The art was created by chimpanzees like Cheetah. Cheetah had lived alone in a steel cage for 13 years and was used in a biomedical study, but now lives at the Save the Chimps sanctuary. The money raised from Cheetah’s and others chimps’ Primal Expressions painting collection sales will help to support sanctuary operations.
The launch of these NFTs is the latest chapter in a long and complex history of non-human animals in the art world. As I have explored in my research, this history also includes thinking about how those advocating for the well-being of animals have used artwork in their campaigns. My exploration of these questions led me to co-found The Unbound Project, dedicated to sharing stories about contemporary and historic women at the forefront of animal advocacy worldwide.
1950s chimpanzee artists
During the 1950s there was much attention paid to chimpanzee artists. Betsy, a resident of the Baltimore Zoo during the 1950s, quickly rose to fame for her artwork. When the Baltimore Museum of Art purchased an abstract painting by Willem de Kooning, a keeper at the Baltimore Zoo claimed that Betsy could likely produce something comparable and set about to test the idea.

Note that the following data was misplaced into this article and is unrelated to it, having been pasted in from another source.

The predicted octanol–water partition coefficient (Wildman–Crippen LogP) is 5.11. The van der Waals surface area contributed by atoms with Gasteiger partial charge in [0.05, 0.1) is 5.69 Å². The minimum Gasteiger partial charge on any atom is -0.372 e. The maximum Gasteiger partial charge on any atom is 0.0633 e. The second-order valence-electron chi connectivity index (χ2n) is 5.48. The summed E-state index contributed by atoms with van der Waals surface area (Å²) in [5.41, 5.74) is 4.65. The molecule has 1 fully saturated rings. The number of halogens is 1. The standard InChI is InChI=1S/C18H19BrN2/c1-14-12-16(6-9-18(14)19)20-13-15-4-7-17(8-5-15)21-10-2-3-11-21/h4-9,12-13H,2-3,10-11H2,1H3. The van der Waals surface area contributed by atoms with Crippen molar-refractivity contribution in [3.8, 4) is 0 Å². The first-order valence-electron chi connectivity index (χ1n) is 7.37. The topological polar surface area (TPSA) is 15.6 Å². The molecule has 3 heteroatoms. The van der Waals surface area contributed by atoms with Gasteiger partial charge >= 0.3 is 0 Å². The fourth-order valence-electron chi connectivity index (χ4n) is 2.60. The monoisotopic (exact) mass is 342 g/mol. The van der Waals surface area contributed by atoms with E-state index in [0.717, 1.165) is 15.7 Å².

While Betsy’s art career got off to a rather underwhelming start – she began by eating paint and chewing on a brush – she soon was soon smearing colourful pigments on canvases much to the delight of both the media and art collectors. She appeared on such programs as The Tonight Show and has received special mention in a recent book by filmmaker by John Waters.
Around the same time that Betsy was becoming a media darling, a chimpanzee at the London Zoo named Congo was thrust into the spotlight with the help of Desmond Morris, a respected artist and zoologist. Morris was the presenter of a Granada TV show called Zoo Time, and it was on this program that Congo and his artwork caught the attention of a broad public. Many well-known art collectors – including Picasso andPrince Philip – purchased Congo’s work.